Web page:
Online companies are often too focused on ‘search’ from an external site perspective. That is, how do we make our site’s pages visible from Google or Bing?

There’s another half to the ‘search’ jigsaw puzzle which is especially relevant on large ecommerce sites; how do your visitors find your products? Understanding the intent of your site visitors can lead to not only higher sales, but also valuable customer information. Web analytics guru AvinashKaushik wrote a fantastic post back in 2009 on this subject, you can read this post on the blog A List Apart.

DBG has made dozens of ecommerce websites for wholesalers and retailers alike in a diverse range of industries. We recently conducted research on 60 Australian Ecommerce stores to try and analyse how they use their internal search functionality. Just keep in mind, this isn’t the top 60 ecommerce sites in Australia.  The method was simply to run a few Google queries and extract relevant sites from a range of industries that had an SEOmoz domain authority greater than 25 (domain authority measures the strength of a website and its ability to rank in search engines).


Shops by Industry

There were eleven different industries in our study; albeit very heavily weighted towards the clothing niche (and sub niches).

Some of the big players that we analysed include Office Works, Dick Smiths, JB Hi Fi, Chemist Warehouse, Appliances Online, Crazy Sales & Style Tread.


% of Shops that have a Search Box

From the 60 stores analysed 52 (87%) of them have internal search functionality on the front page. This isn’t to say that the others don’t have search at all, it just could not be located on the front page. Here’s the data broken down by industry.

Whilst a small data set doesn’t reveal any real trends, if we take a look at the website with the highest domain authority that does not have a search box we find it’s one of the largest companies in Australia; David Jones.

Go on! Take a look. It’s quite a bizarre site structure; they’ve pushed back their online store to a sub folder. One of their pages “Catalogues” contains a search box however the “Shop Online” does not contains a search box.

Not the most user friendly website.


Placeholder Text Action

Let’s define the ‘Placeholder Text’ as the text which appears right in the search field that you replace with your search query (see the Kogan example below). We’re now going to focus on just the 52 websites which have search functionality, and analyse the ‘action’ (the verb) behind the ‘Placeholder Text’.

We categorized each placeholder text into an action and then averaged the domain authority; below are the results.

We can see that the placeholder text “Search” dominated with 50% of the 52 sites that have a search box. With an average domain authority of 44, it is also the same as websites which are absent of text in the search box.

Notably, there were only 3 stores (Westfield, Booktopia&ShoeShow) that had product specific placeholder text. “Search title, Author or ISBN” and “Search for Shoes” were two examples.

The only site which had placeholder text which was not an action was World of Pets; which utilises Google Site Search.


Call To Action Button

Our research also collected information based on the physical button of the search box. The idea was to research if and how stores are focusing on the user intent and driving them to use internal site functionality.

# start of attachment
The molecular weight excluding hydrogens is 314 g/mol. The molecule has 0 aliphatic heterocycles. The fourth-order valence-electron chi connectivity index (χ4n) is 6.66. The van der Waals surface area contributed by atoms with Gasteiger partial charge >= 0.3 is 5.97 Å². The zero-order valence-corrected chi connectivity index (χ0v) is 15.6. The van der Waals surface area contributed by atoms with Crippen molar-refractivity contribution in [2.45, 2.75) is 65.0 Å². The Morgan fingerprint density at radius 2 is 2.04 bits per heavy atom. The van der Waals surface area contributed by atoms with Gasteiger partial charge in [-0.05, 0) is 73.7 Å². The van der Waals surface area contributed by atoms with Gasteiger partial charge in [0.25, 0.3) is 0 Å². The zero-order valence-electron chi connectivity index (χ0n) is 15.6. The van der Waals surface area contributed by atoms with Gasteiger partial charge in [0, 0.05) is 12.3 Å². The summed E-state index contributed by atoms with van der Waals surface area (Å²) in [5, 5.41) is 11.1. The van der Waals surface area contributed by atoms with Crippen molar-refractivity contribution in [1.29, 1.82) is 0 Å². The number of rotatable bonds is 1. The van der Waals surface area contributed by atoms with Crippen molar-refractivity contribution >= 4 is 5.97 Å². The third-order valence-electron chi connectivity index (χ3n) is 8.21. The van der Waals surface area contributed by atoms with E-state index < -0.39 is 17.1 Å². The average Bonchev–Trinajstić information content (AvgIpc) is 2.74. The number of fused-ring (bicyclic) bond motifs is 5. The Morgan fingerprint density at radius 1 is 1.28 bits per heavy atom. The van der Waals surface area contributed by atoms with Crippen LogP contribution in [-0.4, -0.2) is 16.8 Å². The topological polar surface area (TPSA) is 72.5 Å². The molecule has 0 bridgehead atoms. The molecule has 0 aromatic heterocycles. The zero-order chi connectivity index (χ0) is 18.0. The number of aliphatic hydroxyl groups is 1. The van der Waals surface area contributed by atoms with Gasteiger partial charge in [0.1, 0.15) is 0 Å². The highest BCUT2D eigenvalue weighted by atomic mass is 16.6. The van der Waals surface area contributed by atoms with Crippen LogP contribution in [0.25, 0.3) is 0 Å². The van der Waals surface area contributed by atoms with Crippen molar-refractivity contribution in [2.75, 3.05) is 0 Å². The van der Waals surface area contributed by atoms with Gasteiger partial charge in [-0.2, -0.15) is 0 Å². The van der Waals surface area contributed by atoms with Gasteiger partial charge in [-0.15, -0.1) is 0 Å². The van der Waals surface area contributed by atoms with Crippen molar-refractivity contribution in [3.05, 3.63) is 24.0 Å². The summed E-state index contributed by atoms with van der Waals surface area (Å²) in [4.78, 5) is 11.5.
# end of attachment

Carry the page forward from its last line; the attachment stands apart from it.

In some instances this was an image, text or a combination of text & image. The results are fairly straight forward:

For the 33 sites that have text as the call to action; what is the text?

Quite interesting that only two verbs have been used as a Call To Action on the website analysed. Can you think of anymore? “Find”, “Locate”, “Hunt”?


Location of the Search Box

Data was also collected on the basis of the location of the search box, and categorised into “Top-Left”, “Top-middle” or “Top-right” of the page.

The results are also mapped against the authority of the domain:

More than 50% of the time the search box has been situated in the Top-right of the page; however it appears that more authoritative websites place their search box Top-middle.

As stores become larger and more resources can be spent on website optimisation, perhaps Top-middle has proven to be the best location?


Tips & Trends


One of the biggest tips to offer to any online retailer is to make the search box clearly visible at the top of the page. If the user takes more than a micro second to locate the search box, you’ve potentially lost a sale. Make sure that the box clearly stands out amongst the rest of the design


There is nothing more frustrating than using internal search and being presented with “Sorry No Results found”. How good is your internal search? Is it searching the database of just product names? Or is it using category names, keyword content, tags, and user reviews? This functionality is usually driven by how robust your Content Management System is.


Website visitors need to be driven to perform an action, internal site search is no different. Our research has revealed that the ‘Placeholder Text’ is a valuable piece of real estate which can make the experience for your visitors more enjoyable. Generic text that doesn’t connect with your customers will frustrate them and they will move onto a competitor’s website.

We’re able to help with all aspects of your online store requirements, if you need some help on design, development or ecommerce data analysis, please get in touch!